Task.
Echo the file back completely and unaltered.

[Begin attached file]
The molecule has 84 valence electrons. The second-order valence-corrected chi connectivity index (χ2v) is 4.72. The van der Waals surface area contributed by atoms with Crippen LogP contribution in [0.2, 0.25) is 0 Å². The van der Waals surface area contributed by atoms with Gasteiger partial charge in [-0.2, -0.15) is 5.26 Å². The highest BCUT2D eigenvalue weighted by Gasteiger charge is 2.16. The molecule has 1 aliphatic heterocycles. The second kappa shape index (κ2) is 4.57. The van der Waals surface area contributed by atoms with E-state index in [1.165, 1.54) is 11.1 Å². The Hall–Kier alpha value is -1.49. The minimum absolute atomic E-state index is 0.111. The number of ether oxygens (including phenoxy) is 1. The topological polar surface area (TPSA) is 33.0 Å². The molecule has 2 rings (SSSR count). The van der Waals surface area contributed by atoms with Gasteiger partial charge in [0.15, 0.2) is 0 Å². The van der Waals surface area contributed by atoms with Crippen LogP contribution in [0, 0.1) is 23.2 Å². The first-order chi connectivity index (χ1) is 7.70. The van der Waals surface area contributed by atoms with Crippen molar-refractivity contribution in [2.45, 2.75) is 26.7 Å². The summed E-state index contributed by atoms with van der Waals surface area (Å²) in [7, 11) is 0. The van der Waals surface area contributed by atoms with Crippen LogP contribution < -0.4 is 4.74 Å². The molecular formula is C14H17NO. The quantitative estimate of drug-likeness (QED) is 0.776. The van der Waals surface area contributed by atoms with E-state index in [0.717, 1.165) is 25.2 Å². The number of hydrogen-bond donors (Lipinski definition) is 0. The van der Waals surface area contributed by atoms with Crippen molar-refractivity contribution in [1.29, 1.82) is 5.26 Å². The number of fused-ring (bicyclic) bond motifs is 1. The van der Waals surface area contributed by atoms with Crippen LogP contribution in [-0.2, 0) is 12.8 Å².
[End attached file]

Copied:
The molecule has 84 valence electrons. The second-order valence-corrected chi connectivity index (χ2v) is 4.72. The van der Waals surface area contributed by atoms with Crippen LogP contribution in [0.2, 0.25) is 0 Å². The van der Waals surface area contributed by atoms with Gasteiger partial charge in [-0.2, -0.15) is 5.26 Å². The highest BCUT2D eigenvalue weighted by Gasteiger charge is 2.16. The molecule has 1 aliphatic heterocycles. The second kappa shape index (κ2) is 4.57. The van der Waals surface area contributed by atoms with E-state index in [1.165, 1.54) is 11.1 Å². The Hall–Kier alpha value is -1.49. The minimum absolute atomic E-state index is 0.111. The number of ether oxygens (including phenoxy) is 1. The topological polar surface area (TPSA) is 33.0 Å². The molecule has 2 rings (SSSR count). The van der Waals surface area contributed by atoms with Gasteiger partial charge in [0.15, 0.2) is 0 Å². The van der Waals surface area contributed by atoms with Crippen LogP contribution in [0, 0.1) is 23.2 Å². The first-order chi connectivity index (χ1) is 7.70. The van der Waals surface area contributed by atoms with Crippen molar-refractivity contribution in [2.45, 2.75) is 26.7 Å². The summed E-state index contributed by atoms with van der Waals surface area (Å²) in [7, 11) is 0. The van der Waals surface area contributed by atoms with Crippen LogP contribution < -0.4 is 4.74 Å². The molecular formula is C14H17NO. The quantitative estimate of drug-likeness (QED) is 0.776. The van der Waals surface area contributed by atoms with E-state index in [0.717, 1.165) is 25.2 Å². The number of hydrogen-bond donors (Lipinski definition) is 0. The van der Waals surface area contributed by atoms with Crippen molar-refractivity contribution in [1.29, 1.82) is 5.26 Å². The number of fused-ring (bicyclic) bond motifs is 1. The van der Waals surface area contributed by atoms with Crippen LogP contribution in [-0.2, 0) is 12.8 Å².